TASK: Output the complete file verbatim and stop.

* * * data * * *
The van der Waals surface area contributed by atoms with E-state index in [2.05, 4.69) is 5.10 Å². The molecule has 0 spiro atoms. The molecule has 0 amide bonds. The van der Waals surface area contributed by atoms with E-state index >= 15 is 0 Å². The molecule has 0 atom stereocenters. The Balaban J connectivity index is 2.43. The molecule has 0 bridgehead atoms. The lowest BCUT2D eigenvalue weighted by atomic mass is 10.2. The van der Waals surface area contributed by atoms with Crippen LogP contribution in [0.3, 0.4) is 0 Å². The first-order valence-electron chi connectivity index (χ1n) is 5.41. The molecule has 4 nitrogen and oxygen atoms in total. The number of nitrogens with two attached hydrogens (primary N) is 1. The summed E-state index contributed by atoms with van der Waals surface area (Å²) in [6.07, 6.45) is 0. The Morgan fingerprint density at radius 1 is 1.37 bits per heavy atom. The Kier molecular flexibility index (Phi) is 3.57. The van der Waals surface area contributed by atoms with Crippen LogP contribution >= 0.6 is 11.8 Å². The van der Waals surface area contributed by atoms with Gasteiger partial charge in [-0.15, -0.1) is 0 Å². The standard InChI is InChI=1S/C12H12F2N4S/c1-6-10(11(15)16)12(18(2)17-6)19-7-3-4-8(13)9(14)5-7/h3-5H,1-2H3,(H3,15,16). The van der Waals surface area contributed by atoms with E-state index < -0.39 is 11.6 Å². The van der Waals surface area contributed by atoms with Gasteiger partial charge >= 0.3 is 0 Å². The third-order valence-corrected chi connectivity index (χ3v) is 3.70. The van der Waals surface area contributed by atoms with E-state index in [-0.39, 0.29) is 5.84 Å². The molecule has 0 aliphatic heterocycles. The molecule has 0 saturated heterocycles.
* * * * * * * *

The van der Waals surface area contributed by atoms with E-state index in [2.05, 4.69) is 5.10 Å². The molecule has 0 spiro atoms. The molecule has 0 amide bonds. The van der Waals surface area contributed by atoms with E-state index >= 15 is 0 Å². The molecule has 0 atom stereocenters. The Balaban J connectivity index is 2.43. The molecule has 0 bridgehead atoms. The lowest BCUT2D eigenvalue weighted by atomic mass is 10.2. The van der Waals surface area contributed by atoms with Crippen LogP contribution in [0.3, 0.4) is 0 Å². The first-order valence-electron chi connectivity index (χ1n) is 5.41. The molecule has 4 nitrogen and oxygen atoms in total. The number of nitrogens with two attached hydrogens (primary N) is 1. The summed E-state index contributed by atoms with van der Waals surface area (Å²) in [6.07, 6.45) is 0. The Morgan fingerprint density at radius 1 is 1.37 bits per heavy atom. The Kier molecular flexibility index (Phi) is 3.57. The van der Waals surface area contributed by atoms with Crippen LogP contribution >= 0.6 is 11.8 Å². The van der Waals surface area contributed by atoms with Gasteiger partial charge in [-0.15, -0.1) is 0 Å². The standard InChI is InChI=1S/C12H12F2N4S/c1-6-10(11(15)16)12(18(2)17-6)19-7-3-4-8(13)9(14)5-7/h3-5H,1-2H3,(H3,15,16). The van der Waals surface area contributed by atoms with E-state index < -0.39 is 11.6 Å². The van der Waals surface area contributed by atoms with Gasteiger partial charge >= 0.3 is 0 Å². The third-order valence-corrected chi connectivity index (χ3v) is 3.70. The van der Waals surface area contributed by atoms with E-state index in [-0.39, 0.29) is 5.84 Å². The molecule has 0 aliphatic heterocycles. The molecule has 0 saturated heterocycles.